Prior Post- Will it now be Dems v Firefighters in 2014?
From Monday, Politico.com breaking news on the Keystone pipeline:
The Senate voted today to kick off a debate over legislation to approve the Keystone XL pipeline, voting 63-32 to take up a bill that would short-circuit President Obama’s authority over the $8 billion pipeline.
Ten Democrats and one independent joined every Republican in advancing the Keystone bill, though some pipeline backers in Obama’s party could end up opposing the legislation in a final vote if Republicans attach amendments that pull it to the right during what could be a weeks-long open floor debate.
PROCEDURAL KEYSTONE VOTE DONE, SENATORS PREPARE FOR AMENDMENTS: The Senate’s vote last night to start the debate over the Keystone XL pipeline bill has opened the legislative floodgates for the new GOP Congress, with members on both sides of the aisle set to unleash a torrent of politically sensitive energy amendments on issues such as crude oil exports and climate change. The climate amendment, backed by Sen. Bernie Sanders, is designed to pin down senators’ views about the connection between humans’ greenhouse gas emissions and global warming, while Sen. Ted Cruz is pushing the measure to end the four-decade-old ban on exporting U.S. oil, an effort that’s opposed by a majority of voters. Elana Schor breaks it down: http://politico.pro/1y70PcJ
Flathead Beacon: Will Daines Introduce Ansel Adams Act?
Months after uproar over proposed filming fees in federal wilderness, Texas representative proposes solution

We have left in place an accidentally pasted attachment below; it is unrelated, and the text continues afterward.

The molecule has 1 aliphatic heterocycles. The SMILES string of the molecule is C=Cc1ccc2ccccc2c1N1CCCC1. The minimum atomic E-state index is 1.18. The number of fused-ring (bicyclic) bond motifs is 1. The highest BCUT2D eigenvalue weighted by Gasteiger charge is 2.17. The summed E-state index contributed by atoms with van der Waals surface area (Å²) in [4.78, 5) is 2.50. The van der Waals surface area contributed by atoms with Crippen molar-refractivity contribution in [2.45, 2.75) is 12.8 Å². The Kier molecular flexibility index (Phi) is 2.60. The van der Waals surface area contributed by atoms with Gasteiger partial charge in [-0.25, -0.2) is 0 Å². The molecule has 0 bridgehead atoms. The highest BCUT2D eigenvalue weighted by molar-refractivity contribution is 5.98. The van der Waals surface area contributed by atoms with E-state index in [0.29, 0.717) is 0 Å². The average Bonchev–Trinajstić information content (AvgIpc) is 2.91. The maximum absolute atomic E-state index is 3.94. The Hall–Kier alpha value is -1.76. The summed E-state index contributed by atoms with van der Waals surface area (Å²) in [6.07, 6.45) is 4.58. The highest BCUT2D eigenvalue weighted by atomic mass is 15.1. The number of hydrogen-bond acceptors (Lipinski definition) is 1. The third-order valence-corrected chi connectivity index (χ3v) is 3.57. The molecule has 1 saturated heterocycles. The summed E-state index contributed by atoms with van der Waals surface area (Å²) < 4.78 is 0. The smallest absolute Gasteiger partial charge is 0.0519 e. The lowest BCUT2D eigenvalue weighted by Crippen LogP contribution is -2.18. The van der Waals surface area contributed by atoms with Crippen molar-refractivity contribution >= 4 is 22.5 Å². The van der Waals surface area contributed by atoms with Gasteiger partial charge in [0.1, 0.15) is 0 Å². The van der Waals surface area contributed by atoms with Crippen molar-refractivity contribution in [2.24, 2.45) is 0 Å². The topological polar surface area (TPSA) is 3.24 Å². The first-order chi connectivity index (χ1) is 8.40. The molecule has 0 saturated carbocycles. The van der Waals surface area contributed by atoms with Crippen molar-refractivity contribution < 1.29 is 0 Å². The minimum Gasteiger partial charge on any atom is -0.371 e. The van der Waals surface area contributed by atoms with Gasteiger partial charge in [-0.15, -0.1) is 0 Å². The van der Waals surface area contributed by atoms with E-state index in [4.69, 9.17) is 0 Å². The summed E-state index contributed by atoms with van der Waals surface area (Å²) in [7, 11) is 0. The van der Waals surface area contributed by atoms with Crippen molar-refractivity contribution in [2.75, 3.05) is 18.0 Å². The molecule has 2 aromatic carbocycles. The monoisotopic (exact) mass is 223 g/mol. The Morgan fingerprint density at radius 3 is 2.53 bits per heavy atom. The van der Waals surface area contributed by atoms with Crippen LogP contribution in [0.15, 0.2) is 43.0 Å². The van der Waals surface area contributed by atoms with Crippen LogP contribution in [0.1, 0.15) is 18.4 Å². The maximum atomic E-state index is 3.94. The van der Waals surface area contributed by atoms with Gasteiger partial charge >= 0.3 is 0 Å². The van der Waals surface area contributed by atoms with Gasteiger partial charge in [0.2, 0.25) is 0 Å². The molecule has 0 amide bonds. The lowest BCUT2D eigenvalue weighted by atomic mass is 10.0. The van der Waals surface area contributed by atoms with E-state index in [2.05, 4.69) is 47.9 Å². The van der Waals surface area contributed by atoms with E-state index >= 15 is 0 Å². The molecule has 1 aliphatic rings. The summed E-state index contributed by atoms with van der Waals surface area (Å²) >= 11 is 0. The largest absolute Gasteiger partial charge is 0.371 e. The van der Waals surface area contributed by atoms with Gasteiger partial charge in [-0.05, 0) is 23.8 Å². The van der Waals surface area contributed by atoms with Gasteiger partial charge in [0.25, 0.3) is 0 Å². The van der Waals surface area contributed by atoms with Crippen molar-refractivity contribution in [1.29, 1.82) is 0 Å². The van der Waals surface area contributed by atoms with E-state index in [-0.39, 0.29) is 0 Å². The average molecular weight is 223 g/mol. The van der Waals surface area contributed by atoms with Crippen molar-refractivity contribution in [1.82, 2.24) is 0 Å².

The effort comes just months after the U.S. Forest Service created an uproar when it announced it would enforce an obscure regulation that could require special permits, costing up to $1,500, for anyone filming or shooting photographs in the wilderness that could be considered a commercial activity.
The Forest Service’s plan to enforce photography permits and fees in the wilderness drew ire from Montana’s Congressional delegation last year, including Sen. Steve Daines. Although he did not say he would reintroduce the Ansel Adams Act, in a statement to the Beacon he said protecting photographer’s rights were important to him.
The Daily Signal: Firearms Sellers Say They’re Being Choked Off From Payment Processors
Republican members of Congress have accused the Federal Deposit Insurance Corporation, among other government agencies, of having undue influence when it comes to banks’ decision not to do business with firearms merchants.
The program, initiated inside the Justice Department, is known as “Operation Choke Point.”
Whether the implications of Operation Choke Point seeped into policy decisions at third-party payment processors is unknown.
Great Falls Tribune: ADF will keep hiring locally despite crude prices
Great Falls plant manager Dan Rooney said the metal fabricating company just north of Great Falls plans to complete the hiring of an additional 130 skilled workers — doubling its workforce — by the end of the year.
“While low crude oil prices might affect the development of oil sands in upper Alberta, our business model is not dependent on providing fabricated parts to them,” he said. “We’re a flexible manufacturing facility and will continue our growth plans in manufacturing for industrial and commercial customers as well as oil and gas projects as they become available.”
As examples, Rooney said the Great Falls plant is working on contracts to provide building materials for a large retail shopping complex in California and a pot ash fertilizer plant in Saskatoon, Saskatchewan.
The Billings Gazette: Gov. Bullock’s (D-MT) $400M infrastructure plan to be heard Tuesday
Bullock’s budget director, Dan Villa, said the state now pays about $14 million annually to service already-issued bonds.